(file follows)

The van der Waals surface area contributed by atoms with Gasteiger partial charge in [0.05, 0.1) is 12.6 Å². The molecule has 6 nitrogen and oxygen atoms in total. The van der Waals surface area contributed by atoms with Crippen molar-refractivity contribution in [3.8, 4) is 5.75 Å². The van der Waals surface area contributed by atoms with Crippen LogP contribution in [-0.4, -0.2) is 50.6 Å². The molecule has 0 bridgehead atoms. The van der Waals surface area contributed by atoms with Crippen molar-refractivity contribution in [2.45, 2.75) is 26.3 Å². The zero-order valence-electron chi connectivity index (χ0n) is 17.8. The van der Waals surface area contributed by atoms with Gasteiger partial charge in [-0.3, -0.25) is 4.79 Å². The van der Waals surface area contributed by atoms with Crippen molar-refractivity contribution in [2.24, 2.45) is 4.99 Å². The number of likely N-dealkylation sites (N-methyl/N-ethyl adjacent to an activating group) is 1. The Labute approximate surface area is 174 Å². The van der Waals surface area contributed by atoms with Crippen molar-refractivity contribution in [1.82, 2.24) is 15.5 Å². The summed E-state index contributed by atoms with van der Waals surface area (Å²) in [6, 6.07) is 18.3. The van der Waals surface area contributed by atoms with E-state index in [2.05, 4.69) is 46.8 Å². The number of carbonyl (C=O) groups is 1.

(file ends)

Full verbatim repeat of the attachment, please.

The van der Waals surface area contributed by atoms with Gasteiger partial charge in [0.05, 0.1) is 12.6 Å². The molecule has 6 nitrogen and oxygen atoms in total. The van der Waals surface area contributed by atoms with Crippen molar-refractivity contribution in [3.8, 4) is 5.75 Å². The van der Waals surface area contributed by atoms with Crippen LogP contribution in [-0.4, -0.2) is 50.6 Å². The molecule has 0 bridgehead atoms. The van der Waals surface area contributed by atoms with Crippen molar-refractivity contribution in [2.45, 2.75) is 26.3 Å². The zero-order valence-electron chi connectivity index (χ0n) is 17.8. The van der Waals surface area contributed by atoms with Gasteiger partial charge in [-0.3, -0.25) is 4.79 Å². The van der Waals surface area contributed by atoms with Crippen molar-refractivity contribution in [2.24, 2.45) is 4.99 Å². The number of likely N-dealkylation sites (N-methyl/N-ethyl adjacent to an activating group) is 1. The Labute approximate surface area is 174 Å². The van der Waals surface area contributed by atoms with Crippen molar-refractivity contribution in [1.82, 2.24) is 15.5 Å². The summed E-state index contributed by atoms with van der Waals surface area (Å²) in [6, 6.07) is 18.3. The van der Waals surface area contributed by atoms with E-state index in [2.05, 4.69) is 46.8 Å². The number of carbonyl (C=O) groups is 1.